How can you keep your staff onboard during periods of change?

Change is necessary for all companies to grow: but how can you address understandable anxiety among staff when it happens?

 How can you keep your staff onboard during periods of change?


All companies need to change in order to grow, but to successfully introduce change, companies need to win over the hearts and minds of their employees.

When companies approach change management, there is tendency for them to focus most of their efforts on their strategic and operational planning. Not enough attention is generally paid to internal communications, telling people why the changes will take place and how they will be affected by them.

Companies can often underestimate how hard it will be to encourage employees to accept and adapt to these changes and good communication needs to be at the heart of any change management plan.

We know that many people fear change and find it stressful and unsettling. The Health and Safety Executive has even identified change as one of the six factors that can lead to work related stress if it is not managed properly.

Businesses planning any kind of change must create a plan focused on communicating and ‘selling’ these changes to their employees to get them on board if they want to implement those changes successfully.

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Earlier this year a report from the Institute for Employment Studies suggested HR professionals need to think about replacing more established ways of managing change with “evolving fluid approaches”. It’s clear that new approaches are needed to ensure companies can better embrace change.

Here are few practical tips for successfully managing employees through a period of change:

Explain why change is needed

Assume at the outset that employees won’t understand the reasons for change so explain, explain and explain again. Some people’s imaginations may have become limited by the narrowness of their day-to-day experiences but they are capable of understanding the reasons for change. People are far smarter than you think, assume this and don’t patronise them or ignore them.

Open questioning discussions will help employees rediscover what they know but have not necessarily connected with in the reality of their working environment.

Provide proof that change is possible

Give employees examples of where change has been positive and effective. Use case studies from within the business or other businesses. Stories about how challenges were met and what benefits were generated will resonate with them and help them believe they can also benefit. This approach is particularly powerful if people are ‘walked through’ previous case studies as if they were taking part in the process.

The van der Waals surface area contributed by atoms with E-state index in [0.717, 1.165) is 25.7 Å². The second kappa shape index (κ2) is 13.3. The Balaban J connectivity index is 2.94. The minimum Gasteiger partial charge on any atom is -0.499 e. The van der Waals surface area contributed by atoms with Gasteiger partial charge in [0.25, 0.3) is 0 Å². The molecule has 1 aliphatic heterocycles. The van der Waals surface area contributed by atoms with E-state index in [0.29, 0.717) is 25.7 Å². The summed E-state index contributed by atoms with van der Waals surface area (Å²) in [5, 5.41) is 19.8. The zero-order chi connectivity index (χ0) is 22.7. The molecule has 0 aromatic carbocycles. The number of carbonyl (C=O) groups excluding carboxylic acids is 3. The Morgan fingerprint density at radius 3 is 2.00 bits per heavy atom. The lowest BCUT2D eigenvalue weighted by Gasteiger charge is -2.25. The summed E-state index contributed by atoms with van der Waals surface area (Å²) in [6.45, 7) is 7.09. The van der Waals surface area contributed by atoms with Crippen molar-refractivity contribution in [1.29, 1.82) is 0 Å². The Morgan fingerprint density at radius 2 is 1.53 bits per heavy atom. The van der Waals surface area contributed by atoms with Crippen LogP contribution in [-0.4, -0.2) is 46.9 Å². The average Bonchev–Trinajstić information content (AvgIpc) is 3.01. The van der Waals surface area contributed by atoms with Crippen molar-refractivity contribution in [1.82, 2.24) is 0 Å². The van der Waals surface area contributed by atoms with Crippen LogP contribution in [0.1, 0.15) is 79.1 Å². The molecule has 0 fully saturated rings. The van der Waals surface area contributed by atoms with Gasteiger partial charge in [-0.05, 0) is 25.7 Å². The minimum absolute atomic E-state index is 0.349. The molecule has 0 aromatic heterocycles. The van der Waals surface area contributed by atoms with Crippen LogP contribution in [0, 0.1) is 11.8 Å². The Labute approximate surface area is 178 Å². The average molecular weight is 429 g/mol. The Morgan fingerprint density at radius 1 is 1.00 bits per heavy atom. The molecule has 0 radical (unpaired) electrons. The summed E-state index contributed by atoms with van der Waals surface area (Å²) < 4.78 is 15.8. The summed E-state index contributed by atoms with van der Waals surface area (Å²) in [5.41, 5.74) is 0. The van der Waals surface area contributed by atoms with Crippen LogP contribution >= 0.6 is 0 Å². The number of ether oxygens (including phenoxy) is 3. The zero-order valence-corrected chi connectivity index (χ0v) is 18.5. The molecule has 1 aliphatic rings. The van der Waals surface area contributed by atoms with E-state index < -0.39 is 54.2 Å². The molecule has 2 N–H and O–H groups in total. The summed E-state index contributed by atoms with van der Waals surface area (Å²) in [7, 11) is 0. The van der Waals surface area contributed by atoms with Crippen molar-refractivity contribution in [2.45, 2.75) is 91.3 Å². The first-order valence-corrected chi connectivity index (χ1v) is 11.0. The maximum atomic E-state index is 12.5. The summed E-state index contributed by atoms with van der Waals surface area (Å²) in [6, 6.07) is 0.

Get everyone involved in the process

Get everyone involved in the change management plans so they buy into the plans. There is no substitute for hands-on experience and active participation to engage people, and this approach will enable workers to practice new activities without feeling under pressure or getting caught up in the baggage of a real situation. 

Set up some ‘easy win’ lead-ins to help get the process started and enable staff to see that open thinking and open team-working can and does create some remarkable effects and outcomes.

Appoint change champions

Create small, cross-functional teams of change champions to enable people to see that everyone else is participating in change. This will eliminate the excuse that ‘we would change if those people did’.

Keep employees informed

Too often a change programme is launched then the communication about its progress diminishes to such a level that people wonder if it is still happening.

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A framework to keep the mission tight and focused is essential. This shouldn’t be a problem if the activity is outcome-based and change champions are actively communicating within their teams and to other teams. Board level acknowledgment and support in a very open manner is also vital.  

Stop doing things the old way

Assuming that the above steps have worked, there will be new things that inevitably need doing, but also activities that will have to be stopped. Allowing the old way of doing things to continue will destroy the change from within.

Failing to stop the old way of doing things is, in fact, one of the biggest reasons why change initiatives do not succeed. People may believe that the old ways worked and lack confidence that change will be a good thing – no matter how rational it is.

All levels of leadership must be aware of this dynamic and actively push through behavioural change in order to ensure that it becomes embedded into organisational culture.

Recognise achievements

Change can be hard work, so celebrate and recognise team and individual achievements throughout the process.

It is possible to change the direction of a company successfully whilst retaining its employees, just ensure that they are involved and kept informed along the way right until the end of the journey.

Further reading: The workplace happiness revolution

 

 

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